Leveraging the Exit Interview to Improve Your Business


The process can be a valuable source of feedback for organisational effectiveness.


When a valued employee leaves your company, there are many steps to take to ensure a smooth transition. But one step that shouldn’t be overlooked? Conducting an exit interview with the departing employee.

Every organisation wants to retain skilled, high-performing staff. Exit interviews can provide valuable information about why team members are choosing to leave your company—and hopefully help mitigate future turnover.

In a previous Kenyans Come Home newsletter, we discussed the importance of developing your employer brand. Exit interviews can be a key source of information about the employee experience in your company. As Lyndy van den Barselaar, managing director of Manpower Group South Africa, told the Sunday Times, “Employees are customers of your business too. Knowing the strengths and weaknesses your business has from the perspective of an employee is vital in ensuring your business is doing the best it can—and someone who is leaving the business is more likely to be honest and open about their opinions.”

Ideally, an exit interview will “catalyse leaders’ listening skills, reveal what does or doesn’t work inside the organisation, highlight hidden challenges and opportunities, and generate essential competitive intelligence,” according to business researchers in Harvard Business Review

But exit interviews are only beneficial if they are consistently applied, the data properly analysed, the findings communicated to leadership, and positive changes implemented. Most organisations don’t have an effective follow-through process for exit interviews. A global study found that three-quarters of organisations conducted exit interviews, but less than one-third could name any specific action that had been implemented as a result.

One strategy that can promote action is to expand responsibility for exit interviews outside of the human resources department. If HR personnel conduct all the interviews, findings may not reach key decision-makers within the relevant departments. Business experts recommend engaging managers, preferably one or two levels above the employee’s direct supervisor, who have significant decision-making power.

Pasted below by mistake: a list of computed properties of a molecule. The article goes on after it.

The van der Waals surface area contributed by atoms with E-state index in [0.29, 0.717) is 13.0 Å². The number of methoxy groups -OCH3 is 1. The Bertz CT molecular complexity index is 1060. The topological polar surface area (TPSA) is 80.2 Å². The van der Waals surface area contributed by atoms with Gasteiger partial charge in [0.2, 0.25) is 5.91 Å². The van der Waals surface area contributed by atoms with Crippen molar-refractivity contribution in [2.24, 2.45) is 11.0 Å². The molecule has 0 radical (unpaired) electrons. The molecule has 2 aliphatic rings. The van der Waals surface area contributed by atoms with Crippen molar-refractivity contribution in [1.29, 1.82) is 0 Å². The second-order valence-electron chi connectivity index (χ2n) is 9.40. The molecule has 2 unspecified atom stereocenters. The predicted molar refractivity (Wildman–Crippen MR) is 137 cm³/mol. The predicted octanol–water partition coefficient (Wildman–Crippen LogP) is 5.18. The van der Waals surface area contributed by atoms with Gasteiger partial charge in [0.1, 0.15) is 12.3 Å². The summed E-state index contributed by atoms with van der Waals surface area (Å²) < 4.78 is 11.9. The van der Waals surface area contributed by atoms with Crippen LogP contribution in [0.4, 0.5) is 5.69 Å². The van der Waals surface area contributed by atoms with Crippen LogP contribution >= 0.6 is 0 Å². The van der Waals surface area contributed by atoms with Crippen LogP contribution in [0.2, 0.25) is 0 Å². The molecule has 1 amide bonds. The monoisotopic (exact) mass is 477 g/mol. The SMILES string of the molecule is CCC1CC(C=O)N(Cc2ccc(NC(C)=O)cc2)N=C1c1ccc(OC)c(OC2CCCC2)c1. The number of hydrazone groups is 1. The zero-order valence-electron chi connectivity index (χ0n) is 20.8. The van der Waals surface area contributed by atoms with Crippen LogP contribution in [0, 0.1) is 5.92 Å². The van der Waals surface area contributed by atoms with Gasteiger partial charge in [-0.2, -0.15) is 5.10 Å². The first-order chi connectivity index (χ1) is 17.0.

Some organisations have committees, comprised of key leaders, that review exit interview results at least once a year. Others hire third-party organisations to conduct the exit interviews and communicate findings.

It all begins, however, with setting the tone. Encourage honesty and openness while assuring departing employees that they will not face any repercussions for what they share. If you are able to, promise confidentiality. Those conducting exit interviews should also listen far more than they speak, and ask clarifying questions to ensure an accurate understanding.

Even then, it’s possible that the outgoing staff member will not be forthcoming. In one study, 59% of former employees that answered a follow-up questionnaire gave different reasons for their departure than they did at their in-person exit interview. If your business has the capacity to follow up with former employees several months after they have left the organisation, either through a written or online questionnaire, it is likely that you will get even more useful data.

It’s also important for exit interviews to cover key topics, such as:

  • Company culture
  • Compensation and benefits
  • Comparison with competitors’ employee experience
  • Ideas for improvement and innovation
  • Job responsibilities
  • Management and leadership
  • Professional development

The best exit interviews promote the overall effectiveness of your organisation while also being a positive experience for the departing team member. “To ensure a positive business reputation amongst job seekers, possible future candidates and customers, it is important to do what you can to remain on positive terms with employees—including those who are leaving,” says van den Barselaar.

Regardless of why they are leaving, employees are more likely to speak positively about your business if they feel like their feedback was heard and valued. And that can only assist you and your business in future recruitment efforts.